Members of the ad hoc labor working group include:  Sherna Berger Gluck, Karen Harper, John McKerley, Paul Ortiz, Rosalie Riegle, Harvey Schwartz and Claytee White.


Oral history, now (and tomorrow)

If you’ve ever been to an Oral History Association meeting, you’ll know there’s really only one theme:  What is oral history?

That’s what Stephen Sloan, OHA past president and director of Baylor University’s Institute for Oral History, told an OHA plenary session—and he was only partly joking.

He and four other panelists at the Thursday afternoon session pinpointed key developments in oral history in the past half-century and sparked lively discussion from the audience.

Amy Starecheski, co-director of the Oral History M.A. Program at Columbia University, noted that unlike prevailing conditions in the academy at the time of the first oral history colloquium, today’s oral historians typically no longer have to fight for legitimacy. She pointed to the growth and democratization of the field and noted a surge of interest in using oral history for social justice.

OHA past president Paul Ortiz, director of the Samuel Proctor Oral History Program at the University of Florida, echoed Starecheski’s observations about the role of social justice and social change as elements of oral history.  Oral history took off as a discipline in the 1960s during a time of social crisis and social change, he said, with oral historians uniquely positioned to help people tell their stories and bridge differences.

Natalie Fousekis, newly elected OHA first vice president and director of the Center for Oral and Public History at California State University, Fullerton, highlighted the role of feminist thought in the evolution of oral history practice. Oral history interviews, she said, allow women—and all interviewees—to interpret their own lives and experiences. But she noted a growing dilemma oral historians face in recording in-depth, lengthy interviews while at the same time emphasizing a desire for greater access to those interviews.

Sloan noted that the past half-century in oral history has been driven by changes in technology and by the “big-tent-ness” of oral historians making room for various practitioners motivated by a “desire to do something.”

“Good oral history,” Sloan said, “has always been about crisis.”

Doug Boyd, who took the helm as OHA’s new president, said his interest in oral history has been shaped by frustration over lack of use of archival collections.  Without access, oral histories only have potential impact, he said.

Boyd, who directs the University of Kentucky Libraries’ Louie B. Nunn Center for Oral History, spearheaded creation of the Oral History Metadata Synchronizer (OHMS), an open-source, web-based application that allows users to quickly search oral history interviews online.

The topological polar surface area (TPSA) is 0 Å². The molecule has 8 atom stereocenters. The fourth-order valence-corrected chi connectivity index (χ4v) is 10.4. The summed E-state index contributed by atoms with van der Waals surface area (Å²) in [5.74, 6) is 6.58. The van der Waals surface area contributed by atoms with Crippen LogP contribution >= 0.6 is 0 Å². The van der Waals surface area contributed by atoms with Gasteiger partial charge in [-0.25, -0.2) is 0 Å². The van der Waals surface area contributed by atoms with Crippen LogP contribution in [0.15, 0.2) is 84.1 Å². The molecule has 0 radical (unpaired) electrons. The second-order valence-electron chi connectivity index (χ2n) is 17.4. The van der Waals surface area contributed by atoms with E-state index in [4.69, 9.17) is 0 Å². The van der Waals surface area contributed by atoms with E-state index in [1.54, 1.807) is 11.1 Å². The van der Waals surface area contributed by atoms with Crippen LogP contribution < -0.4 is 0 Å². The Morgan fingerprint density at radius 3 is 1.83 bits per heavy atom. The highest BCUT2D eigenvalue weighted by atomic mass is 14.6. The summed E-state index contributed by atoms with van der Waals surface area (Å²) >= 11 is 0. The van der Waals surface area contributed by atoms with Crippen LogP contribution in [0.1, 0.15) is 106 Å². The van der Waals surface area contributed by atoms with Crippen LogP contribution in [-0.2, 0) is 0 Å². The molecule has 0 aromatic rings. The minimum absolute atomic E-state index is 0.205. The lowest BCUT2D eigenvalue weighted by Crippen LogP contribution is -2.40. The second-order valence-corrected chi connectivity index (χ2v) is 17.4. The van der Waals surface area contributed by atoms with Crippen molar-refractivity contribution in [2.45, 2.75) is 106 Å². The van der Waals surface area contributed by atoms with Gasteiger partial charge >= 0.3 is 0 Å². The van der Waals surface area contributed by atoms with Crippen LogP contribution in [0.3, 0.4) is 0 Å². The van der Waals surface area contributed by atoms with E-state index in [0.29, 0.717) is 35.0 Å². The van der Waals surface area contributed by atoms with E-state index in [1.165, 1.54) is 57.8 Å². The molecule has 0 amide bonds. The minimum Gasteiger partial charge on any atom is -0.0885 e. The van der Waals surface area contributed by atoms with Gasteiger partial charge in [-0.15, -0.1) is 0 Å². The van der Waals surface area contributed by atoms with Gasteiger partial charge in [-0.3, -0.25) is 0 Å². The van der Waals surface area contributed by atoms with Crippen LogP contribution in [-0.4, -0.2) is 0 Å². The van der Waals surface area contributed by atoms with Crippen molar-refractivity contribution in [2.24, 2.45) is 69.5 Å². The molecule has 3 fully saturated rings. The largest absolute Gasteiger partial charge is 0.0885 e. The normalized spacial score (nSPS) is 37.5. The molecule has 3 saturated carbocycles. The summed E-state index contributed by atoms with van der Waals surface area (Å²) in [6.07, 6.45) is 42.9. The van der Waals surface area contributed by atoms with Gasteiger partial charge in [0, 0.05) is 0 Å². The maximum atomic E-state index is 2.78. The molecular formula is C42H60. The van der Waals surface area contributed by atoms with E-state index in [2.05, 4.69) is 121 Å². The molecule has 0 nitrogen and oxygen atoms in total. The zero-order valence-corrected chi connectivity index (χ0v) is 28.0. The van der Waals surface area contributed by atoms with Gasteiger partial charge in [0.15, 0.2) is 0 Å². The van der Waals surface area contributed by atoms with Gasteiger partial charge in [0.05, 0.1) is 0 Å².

But greater online access to interview content has created a “new frontier” for oral history, he said, creating challenges to the privacy of oral history content and raising the bar for informed consent.

Boyd called it challenging to try to anonymize interviews by stripping out identifying information.  A good life history interview includes extensive personal information, he noted, enough so that an unscrupulous reader could use that information to create phony bank accounts.

“There was a safety in archival security,” he said, suggesting that oral historians should consider focusing on doing better interviews instead of doing more interviews.

Fousekis said interviews that have already been collected create opportunities to teach through their rich content.

Past OHA president Rina Benmayor, speaking from the audience, noted that existing interview materials also create opportunities for creative work.

Ortiz noted that performances, along with booklets, teacher guides, DVDs and other low-tech tools have become increasingly important ways to share oral history interview material.

Remembering Cliff Kuhn, 1952-2015

Laughter and tears characterized a memorial tribute conference session for Cliff Kuhn, who died Nov. 8, 2015, after two years as the Oral History Association’s first executive director, and who was remembered as an always-enthusiastic historian, father and friend.

OHA past president Stephen Sloan noted Kuhn’s enthusiasm for the wide-ranging content at OHA conferences.  “Cliff loved every session he went to; there wasn’t a session he didn’t love.”

Another thing he loved, said OHA Program Associate Gayle Knight, was working with students. He would always say after meetings involving students, “aren’t they terrific?” she recalled.

Knight said his colleagues at Georgia State University observed that Kuhn had never before seemed so happy or so alive after the OHA chose him as its first executive director.

“It was a great privilege to get to know Cliff,” she said.

A Georgia State graduate student recalled Kuhn, his thesis adviser, demanding high-quality work. “There isn’t a week that goes by that I don’t just really need to talk to him.”

Kuhn’s widow, Kathie Klein, thanked OHA members and expressed “the deep gratitude of all of Cliff’s family.”


Sherna Berger Gluck seen as mentor, collaborator for feminist historians